Is there any market where you think Ani-One could do way better?

CHIU: The Philippines, Indonesia, Vietnam, and I think one of the major markets we are targeting is India. Because the population size is the biggest in the world, China is very difficult these days to enter the market because of government censorship, or they have criteria for platform ownership. So India is one of the markets where we're thinking about how to perform better.

What do you think distinguishes MediaLink and Ani-One from its other competitors in Southeast Asia?

CHIU: I honestly think that we are an international company, an IP management company, and a sales agency. And many of the other companies in the space are very local. But for me, collaboration is one of the keys to success in the future, so we're always open to other companies. For example, when we became a listed company, I went to Singapore, to a competitor for licensing, and told them I wanted to invest in their company. And it shocked them, but I told them collaboration is very important.

As for our international reach, we've been doing Garfield, Sesame Street, Little Prince, and Moomin, Transformers for so many years. Anime is an important segment, but we also manage a lot of international brands, and we represent properties even from Paramount and Sony Pictures. So we are in a lot of different sectors. We even do dramas and live-action movies with our team in Hong Kong and Taiwan. So, we manage our IP in a very different way. I can't say the same about our competitors. Maybe we have competitors in only one genre like Media Asia is our competitor in movies or Emperor Cinema. But, due to the diversity of our business, there's really no company that competes with us.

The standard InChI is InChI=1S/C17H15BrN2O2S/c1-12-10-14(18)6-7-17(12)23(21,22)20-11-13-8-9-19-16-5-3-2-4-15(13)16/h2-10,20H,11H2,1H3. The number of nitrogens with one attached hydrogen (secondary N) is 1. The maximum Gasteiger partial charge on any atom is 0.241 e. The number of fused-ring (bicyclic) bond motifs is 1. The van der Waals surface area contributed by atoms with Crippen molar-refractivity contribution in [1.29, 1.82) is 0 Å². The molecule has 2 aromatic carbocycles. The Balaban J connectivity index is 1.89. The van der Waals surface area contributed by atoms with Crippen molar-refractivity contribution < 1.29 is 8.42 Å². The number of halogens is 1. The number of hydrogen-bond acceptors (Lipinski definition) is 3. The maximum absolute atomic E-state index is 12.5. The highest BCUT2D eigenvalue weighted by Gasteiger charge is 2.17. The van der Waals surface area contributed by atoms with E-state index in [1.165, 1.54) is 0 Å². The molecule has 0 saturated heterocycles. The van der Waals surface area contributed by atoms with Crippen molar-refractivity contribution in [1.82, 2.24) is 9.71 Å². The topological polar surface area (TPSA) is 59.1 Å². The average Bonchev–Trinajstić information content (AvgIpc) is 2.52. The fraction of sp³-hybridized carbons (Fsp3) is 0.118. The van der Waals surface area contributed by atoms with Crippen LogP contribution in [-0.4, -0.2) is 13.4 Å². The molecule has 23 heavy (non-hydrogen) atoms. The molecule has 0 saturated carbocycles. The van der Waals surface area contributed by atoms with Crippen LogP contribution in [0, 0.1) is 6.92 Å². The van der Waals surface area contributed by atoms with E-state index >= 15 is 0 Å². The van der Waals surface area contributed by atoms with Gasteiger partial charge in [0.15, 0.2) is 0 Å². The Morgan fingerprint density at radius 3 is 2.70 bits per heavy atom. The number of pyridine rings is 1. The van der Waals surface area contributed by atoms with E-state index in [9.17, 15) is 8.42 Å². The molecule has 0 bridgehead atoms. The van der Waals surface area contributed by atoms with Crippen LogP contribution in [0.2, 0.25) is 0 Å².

The Asian anime market has been used to piracy for a long time. Does your company have a plan to change users' minds on piracy?

CHIU: When we profile our customers, they look for quality. In the past, when we distributed titles like Thomas & Friends, Pokémon, Beyblade, and Crush Gear, there was a lot of piracy for those. But now, the value of the material is different. People who pirate are not our target. Our e-commerce portal offers merchandise that can't be pirated. Or we offer concerts that can't be imitated. The market is changing a lot, and it's undeniable that piracy exists, but it can be treated as part of marketing.

So basically, you provide an experience you can't copy with piracy.

CHIU: Yes, the real feeling or the experience is very much different. Customers look for quality.

Some companies view people who pirate as “lost revenue.”

CHIU: That can still be true, depending on your product. Even some merchandise, like t-shirts, because they are very easy to copy. But stuff like anime figures, they're high quality. Having quality products signals that you're an otaku or a real fan of anime. In our experience, especially in cons in Taiwan and Hong Kong, people spend [a lot in merchandise], and they're not spending that money on pirated merchandise. Piracy is really just marketing for me; I don't care. I don't care. The market is just different now. And honestly, if the production committee, the licensors, or the authors are aware of it and want to do something about it, then they should speed up approval. (laughs)

That's true! (laughs)